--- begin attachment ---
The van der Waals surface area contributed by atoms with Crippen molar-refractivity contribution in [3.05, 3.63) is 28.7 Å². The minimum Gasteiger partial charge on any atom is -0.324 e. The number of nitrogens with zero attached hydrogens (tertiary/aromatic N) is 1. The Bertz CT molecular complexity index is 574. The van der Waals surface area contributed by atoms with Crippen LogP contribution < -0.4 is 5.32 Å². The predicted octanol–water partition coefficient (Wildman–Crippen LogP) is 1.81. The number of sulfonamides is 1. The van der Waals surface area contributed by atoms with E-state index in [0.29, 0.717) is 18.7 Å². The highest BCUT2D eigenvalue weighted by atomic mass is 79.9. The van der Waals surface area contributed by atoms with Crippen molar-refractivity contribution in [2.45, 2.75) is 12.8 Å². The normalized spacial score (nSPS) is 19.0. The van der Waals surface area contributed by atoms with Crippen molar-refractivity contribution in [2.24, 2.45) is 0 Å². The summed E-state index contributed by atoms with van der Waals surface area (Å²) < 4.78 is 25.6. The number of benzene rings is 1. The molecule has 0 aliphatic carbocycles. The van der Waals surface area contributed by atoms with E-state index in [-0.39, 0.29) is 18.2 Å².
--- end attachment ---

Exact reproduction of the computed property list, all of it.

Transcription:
The van der Waals surface area contributed by atoms with Crippen molar-refractivity contribution in [3.05, 3.63) is 28.7 Å². The minimum Gasteiger partial charge on any atom is -0.324 e. The number of nitrogens with zero attached hydrogens (tertiary/aromatic N) is 1. The Bertz CT molecular complexity index is 574. The van der Waals surface area contributed by atoms with Crippen LogP contribution < -0.4 is 5.32 Å². The predicted octanol–water partition coefficient (Wildman–Crippen LogP) is 1.81. The number of sulfonamides is 1. The van der Waals surface area contributed by atoms with E-state index in [0.29, 0.717) is 18.7 Å². The highest BCUT2D eigenvalue weighted by atomic mass is 79.9. The van der Waals surface area contributed by atoms with Crippen molar-refractivity contribution in [2.45, 2.75) is 12.8 Å². The normalized spacial score (nSPS) is 19.0. The van der Waals surface area contributed by atoms with Crippen molar-refractivity contribution in [2.24, 2.45) is 0 Å². The summed E-state index contributed by atoms with van der Waals surface area (Å²) < 4.78 is 25.6. The number of benzene rings is 1. The molecule has 0 aliphatic carbocycles. The van der Waals surface area contributed by atoms with E-state index in [-0.39, 0.29) is 18.2 Å².